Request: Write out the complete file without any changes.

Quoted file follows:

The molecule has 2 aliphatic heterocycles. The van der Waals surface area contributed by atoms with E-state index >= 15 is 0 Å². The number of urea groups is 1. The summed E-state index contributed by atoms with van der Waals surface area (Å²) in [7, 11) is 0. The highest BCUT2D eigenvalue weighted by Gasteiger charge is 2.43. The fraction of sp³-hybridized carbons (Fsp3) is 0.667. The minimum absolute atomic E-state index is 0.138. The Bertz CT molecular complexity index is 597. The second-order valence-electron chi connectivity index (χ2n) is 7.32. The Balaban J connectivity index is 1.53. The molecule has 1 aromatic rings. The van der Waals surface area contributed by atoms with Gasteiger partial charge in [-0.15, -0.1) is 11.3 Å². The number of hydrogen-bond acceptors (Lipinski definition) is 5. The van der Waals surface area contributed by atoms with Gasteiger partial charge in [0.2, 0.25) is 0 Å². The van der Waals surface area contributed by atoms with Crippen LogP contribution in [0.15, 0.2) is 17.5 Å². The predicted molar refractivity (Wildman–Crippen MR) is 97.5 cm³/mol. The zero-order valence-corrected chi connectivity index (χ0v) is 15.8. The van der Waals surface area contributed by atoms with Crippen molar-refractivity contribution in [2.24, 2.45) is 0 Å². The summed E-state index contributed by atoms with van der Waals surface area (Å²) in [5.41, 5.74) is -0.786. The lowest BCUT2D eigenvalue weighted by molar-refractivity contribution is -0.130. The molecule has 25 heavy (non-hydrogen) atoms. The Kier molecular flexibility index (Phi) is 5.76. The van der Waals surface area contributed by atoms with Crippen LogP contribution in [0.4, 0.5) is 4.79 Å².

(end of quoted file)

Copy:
The molecule has 2 aliphatic heterocycles. The van der Waals surface area contributed by atoms with E-state index >= 15 is 0 Å². The number of urea groups is 1. The summed E-state index contributed by atoms with van der Waals surface area (Å²) in [7, 11) is 0. The highest BCUT2D eigenvalue weighted by Gasteiger charge is 2.43. The fraction of sp³-hybridized carbons (Fsp3) is 0.667. The minimum absolute atomic E-state index is 0.138. The Bertz CT molecular complexity index is 597. The second-order valence-electron chi connectivity index (χ2n) is 7.32. The Balaban J connectivity index is 1.53. The molecule has 1 aromatic rings. The van der Waals surface area contributed by atoms with Gasteiger partial charge in [-0.15, -0.1) is 11.3 Å². The number of hydrogen-bond acceptors (Lipinski definition) is 5. The van der Waals surface area contributed by atoms with Gasteiger partial charge in [0.2, 0.25) is 0 Å². The van der Waals surface area contributed by atoms with Crippen LogP contribution in [0.15, 0.2) is 17.5 Å². The predicted molar refractivity (Wildman–Crippen MR) is 97.5 cm³/mol. The zero-order valence-corrected chi connectivity index (χ0v) is 15.8. The van der Waals surface area contributed by atoms with Crippen molar-refractivity contribution in [2.24, 2.45) is 0 Å². The summed E-state index contributed by atoms with van der Waals surface area (Å²) in [5.41, 5.74) is -0.786. The lowest BCUT2D eigenvalue weighted by molar-refractivity contribution is -0.130. The molecule has 25 heavy (non-hydrogen) atoms. The Kier molecular flexibility index (Phi) is 5.76. The van der Waals surface area contributed by atoms with Crippen LogP contribution in [0.4, 0.5) is 4.79 Å².